Snooker bosses have paid tribute to a Brazilian “legend” who six-times world champion Steve Davis once said gave him one of the most exciting matches of his life.
Rui Chapeau, who was best known as “Rui the Hat”, passed away at the end of February according to online reports.
Mr Chapeu won’t be too familiar to many snooker fans around the world but he was well known to six-times world champion Davis who battled against him in the 1980s when he was promoting snooker around the world as the sport’s star player.
Time 24 News reports Mr Chapeu died in Sao Paulo aged 79 after suffering a heart attack.
Jason Ferguson, chairman of the World Professional Billiards and Snooker Association (WPBSA), tweeted: “I’m very sorry to hear that the Brazilian Snooker Legend Rui the Hat has passed away. Our thoughts are with Rui’s close friends and family.”
World snooker chairman Barry Hearn responded to the tweet by calling Mr Chapeu ‘a legend’.
In his autobiography called ‘Interesting’, Davis recalls how he came face to face with the Brazilian while touring the country to promote snooker in the 1980s when he dominated the sport.
However, when meeting Mr Chapeu, Davis learned of a different version of snooker.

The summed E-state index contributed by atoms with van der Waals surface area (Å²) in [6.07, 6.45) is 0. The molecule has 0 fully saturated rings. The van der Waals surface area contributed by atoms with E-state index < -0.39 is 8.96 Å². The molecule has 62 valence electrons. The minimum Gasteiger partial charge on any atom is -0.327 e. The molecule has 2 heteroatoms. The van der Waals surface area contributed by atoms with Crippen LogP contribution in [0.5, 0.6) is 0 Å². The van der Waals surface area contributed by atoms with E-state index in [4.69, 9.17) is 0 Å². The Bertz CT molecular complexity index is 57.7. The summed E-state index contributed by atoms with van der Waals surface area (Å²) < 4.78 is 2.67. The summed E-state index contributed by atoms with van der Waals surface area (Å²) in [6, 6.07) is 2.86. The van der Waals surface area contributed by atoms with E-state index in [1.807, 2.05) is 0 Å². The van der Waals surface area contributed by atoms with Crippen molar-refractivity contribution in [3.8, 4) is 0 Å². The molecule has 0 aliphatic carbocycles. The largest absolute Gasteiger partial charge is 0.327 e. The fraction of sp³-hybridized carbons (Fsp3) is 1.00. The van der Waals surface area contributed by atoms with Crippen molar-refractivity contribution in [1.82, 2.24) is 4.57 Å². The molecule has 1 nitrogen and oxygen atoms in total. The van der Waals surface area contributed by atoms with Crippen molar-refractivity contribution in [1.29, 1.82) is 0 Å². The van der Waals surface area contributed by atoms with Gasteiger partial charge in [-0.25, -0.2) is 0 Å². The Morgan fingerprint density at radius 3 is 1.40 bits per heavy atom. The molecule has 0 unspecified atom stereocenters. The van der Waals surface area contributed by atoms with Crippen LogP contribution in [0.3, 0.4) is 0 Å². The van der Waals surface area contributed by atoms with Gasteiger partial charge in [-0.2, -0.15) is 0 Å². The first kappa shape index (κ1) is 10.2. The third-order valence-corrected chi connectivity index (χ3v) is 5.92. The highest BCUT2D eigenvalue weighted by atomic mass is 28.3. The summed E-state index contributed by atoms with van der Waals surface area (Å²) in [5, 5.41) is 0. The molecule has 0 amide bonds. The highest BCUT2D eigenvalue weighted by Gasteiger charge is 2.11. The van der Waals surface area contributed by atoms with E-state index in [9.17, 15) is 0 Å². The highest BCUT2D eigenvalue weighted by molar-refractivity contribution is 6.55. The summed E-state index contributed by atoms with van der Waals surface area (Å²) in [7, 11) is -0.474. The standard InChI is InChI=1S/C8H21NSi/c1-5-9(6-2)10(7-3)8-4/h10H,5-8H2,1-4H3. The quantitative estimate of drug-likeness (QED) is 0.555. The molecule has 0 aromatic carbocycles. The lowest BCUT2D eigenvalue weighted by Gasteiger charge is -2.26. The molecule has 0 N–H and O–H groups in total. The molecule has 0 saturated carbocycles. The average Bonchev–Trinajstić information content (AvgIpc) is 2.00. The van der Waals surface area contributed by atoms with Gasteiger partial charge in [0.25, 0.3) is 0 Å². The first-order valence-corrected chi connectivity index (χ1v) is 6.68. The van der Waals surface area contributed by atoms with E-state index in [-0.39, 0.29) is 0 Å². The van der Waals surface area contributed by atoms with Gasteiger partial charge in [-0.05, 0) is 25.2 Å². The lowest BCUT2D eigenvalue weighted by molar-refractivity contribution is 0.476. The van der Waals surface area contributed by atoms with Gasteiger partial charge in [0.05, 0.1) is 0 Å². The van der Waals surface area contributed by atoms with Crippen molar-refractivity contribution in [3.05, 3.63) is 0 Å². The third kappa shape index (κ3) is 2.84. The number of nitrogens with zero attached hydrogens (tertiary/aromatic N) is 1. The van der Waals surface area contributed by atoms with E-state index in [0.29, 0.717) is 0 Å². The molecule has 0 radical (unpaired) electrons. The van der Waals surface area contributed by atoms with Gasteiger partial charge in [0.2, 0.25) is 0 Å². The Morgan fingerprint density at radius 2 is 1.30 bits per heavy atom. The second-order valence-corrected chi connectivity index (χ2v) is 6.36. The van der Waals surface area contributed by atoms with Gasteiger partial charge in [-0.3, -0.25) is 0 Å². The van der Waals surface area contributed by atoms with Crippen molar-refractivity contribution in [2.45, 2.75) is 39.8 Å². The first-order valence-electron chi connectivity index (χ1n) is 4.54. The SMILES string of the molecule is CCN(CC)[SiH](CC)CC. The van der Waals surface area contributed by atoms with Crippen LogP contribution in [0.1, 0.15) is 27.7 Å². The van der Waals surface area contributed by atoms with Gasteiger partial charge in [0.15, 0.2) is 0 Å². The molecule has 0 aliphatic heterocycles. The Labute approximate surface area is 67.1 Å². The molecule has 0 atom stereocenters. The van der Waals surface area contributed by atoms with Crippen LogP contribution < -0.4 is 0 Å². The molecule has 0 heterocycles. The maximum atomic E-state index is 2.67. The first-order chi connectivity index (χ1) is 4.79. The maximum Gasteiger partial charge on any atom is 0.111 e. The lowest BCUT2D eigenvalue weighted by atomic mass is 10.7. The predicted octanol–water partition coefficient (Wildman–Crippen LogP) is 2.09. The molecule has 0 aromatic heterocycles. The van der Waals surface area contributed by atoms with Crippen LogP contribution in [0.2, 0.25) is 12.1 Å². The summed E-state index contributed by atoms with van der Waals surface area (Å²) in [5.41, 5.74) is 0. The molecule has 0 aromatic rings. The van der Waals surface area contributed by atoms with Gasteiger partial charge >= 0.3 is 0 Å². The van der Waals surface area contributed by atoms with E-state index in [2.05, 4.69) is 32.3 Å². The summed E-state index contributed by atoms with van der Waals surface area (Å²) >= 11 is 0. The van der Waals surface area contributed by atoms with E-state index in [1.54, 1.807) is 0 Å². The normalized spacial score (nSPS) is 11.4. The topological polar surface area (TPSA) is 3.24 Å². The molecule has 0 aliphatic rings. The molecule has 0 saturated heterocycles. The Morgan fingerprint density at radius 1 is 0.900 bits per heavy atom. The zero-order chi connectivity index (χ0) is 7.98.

A passage from the book reads: “The deal was quickly done and so we flew out to more uncharted territory to basically have another holiday while I played some random player, who we presumed, would probably struggle to make a break of 30.
“How wrong were we? While the game was called snooker out there it was not snooker as such. All the colours may have been on their spots but there was only one red. The table was also a lot smaller and the pockets were very tight, making it impossible to play anything other than a slow roll along the cushion.
“The rules were so different I had effectively to learn a new game and new tactics. The partying would have to wait.
“Rui and I played in front of a crowd of around 1,000. He was an interesting character. He was about 20 years older than me and wore a white cap – probably to cover a receding hairline – and white trousers.
“Local folklore had it that Rui had never been seen without his cap and that he would only remove it if he was beaten on TV. So although there was no prize money on offer, the challenge to remove his cap was like a red rag to a bull. What could be under there?
“I had come out to Brazil for a holiday and yet I found myself in full competitive mood in a red hot atmosphere that would have given the Crucible a run for its money. In the end I was the victor with a couple of frames to spare. I remember it as one of the most exciting matches I had ever participated in even though technically it was not a snooker match.”